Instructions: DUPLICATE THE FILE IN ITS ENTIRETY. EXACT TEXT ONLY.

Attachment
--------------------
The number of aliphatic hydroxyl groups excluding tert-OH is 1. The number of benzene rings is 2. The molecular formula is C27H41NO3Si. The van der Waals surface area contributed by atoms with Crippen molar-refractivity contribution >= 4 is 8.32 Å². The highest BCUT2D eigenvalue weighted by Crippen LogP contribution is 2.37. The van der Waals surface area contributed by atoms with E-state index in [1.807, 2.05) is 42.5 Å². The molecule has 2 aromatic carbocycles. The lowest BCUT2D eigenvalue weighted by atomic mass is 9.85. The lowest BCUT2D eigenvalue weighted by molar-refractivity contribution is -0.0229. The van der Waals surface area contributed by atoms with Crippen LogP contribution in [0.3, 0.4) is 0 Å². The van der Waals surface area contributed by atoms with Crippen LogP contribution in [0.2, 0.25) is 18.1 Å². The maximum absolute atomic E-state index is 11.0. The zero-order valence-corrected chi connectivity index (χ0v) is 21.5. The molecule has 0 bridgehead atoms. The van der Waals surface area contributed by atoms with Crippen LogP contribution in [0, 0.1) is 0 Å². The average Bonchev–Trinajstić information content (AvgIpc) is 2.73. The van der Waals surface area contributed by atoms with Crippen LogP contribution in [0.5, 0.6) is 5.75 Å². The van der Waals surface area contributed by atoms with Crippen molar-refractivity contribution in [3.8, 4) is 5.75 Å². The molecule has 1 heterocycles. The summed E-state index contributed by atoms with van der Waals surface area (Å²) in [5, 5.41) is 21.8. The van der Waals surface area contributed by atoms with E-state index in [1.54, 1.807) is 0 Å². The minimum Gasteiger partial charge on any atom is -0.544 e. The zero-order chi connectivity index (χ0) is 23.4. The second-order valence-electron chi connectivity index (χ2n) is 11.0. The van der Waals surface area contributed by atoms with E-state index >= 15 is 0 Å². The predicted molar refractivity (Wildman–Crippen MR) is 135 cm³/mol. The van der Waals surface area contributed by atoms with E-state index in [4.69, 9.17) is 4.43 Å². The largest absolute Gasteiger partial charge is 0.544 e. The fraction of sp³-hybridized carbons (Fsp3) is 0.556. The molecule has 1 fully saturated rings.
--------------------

The number of aliphatic hydroxyl groups excluding tert-OH is 1. The number of benzene rings is 2. The molecular formula is C27H41NO3Si. The van der Waals surface area contributed by atoms with Crippen molar-refractivity contribution >= 4 is 8.32 Å². The highest BCUT2D eigenvalue weighted by Crippen LogP contribution is 2.37. The van der Waals surface area contributed by atoms with E-state index in [1.807, 2.05) is 42.5 Å². The molecule has 2 aromatic carbocycles. The lowest BCUT2D eigenvalue weighted by atomic mass is 9.85. The lowest BCUT2D eigenvalue weighted by molar-refractivity contribution is -0.0229. The van der Waals surface area contributed by atoms with Crippen LogP contribution in [0.3, 0.4) is 0 Å². The van der Waals surface area contributed by atoms with Crippen LogP contribution in [0.2, 0.25) is 18.1 Å². The maximum absolute atomic E-state index is 11.0. The zero-order valence-corrected chi connectivity index (χ0v) is 21.5. The molecule has 0 bridgehead atoms. The van der Waals surface area contributed by atoms with Crippen LogP contribution in [0, 0.1) is 0 Å². The average Bonchev–Trinajstić information content (AvgIpc) is 2.73. The van der Waals surface area contributed by atoms with Crippen LogP contribution in [0.5, 0.6) is 5.75 Å². The van der Waals surface area contributed by atoms with Crippen molar-refractivity contribution in [3.8, 4) is 5.75 Å². The molecule has 1 heterocycles. The summed E-state index contributed by atoms with van der Waals surface area (Å²) in [5, 5.41) is 21.8. The van der Waals surface area contributed by atoms with E-state index in [1.54, 1.807) is 0 Å². The minimum Gasteiger partial charge on any atom is -0.544 e. The zero-order chi connectivity index (χ0) is 23.4. The second-order valence-electron chi connectivity index (χ2n) is 11.0. The van der Waals surface area contributed by atoms with E-state index >= 15 is 0 Å². The predicted molar refractivity (Wildman–Crippen MR) is 135 cm³/mol. The van der Waals surface area contributed by atoms with E-state index in [4.69, 9.17) is 4.43 Å². The largest absolute Gasteiger partial charge is 0.544 e. The fraction of sp³-hybridized carbons (Fsp3) is 0.556. The molecule has 1 fully saturated rings.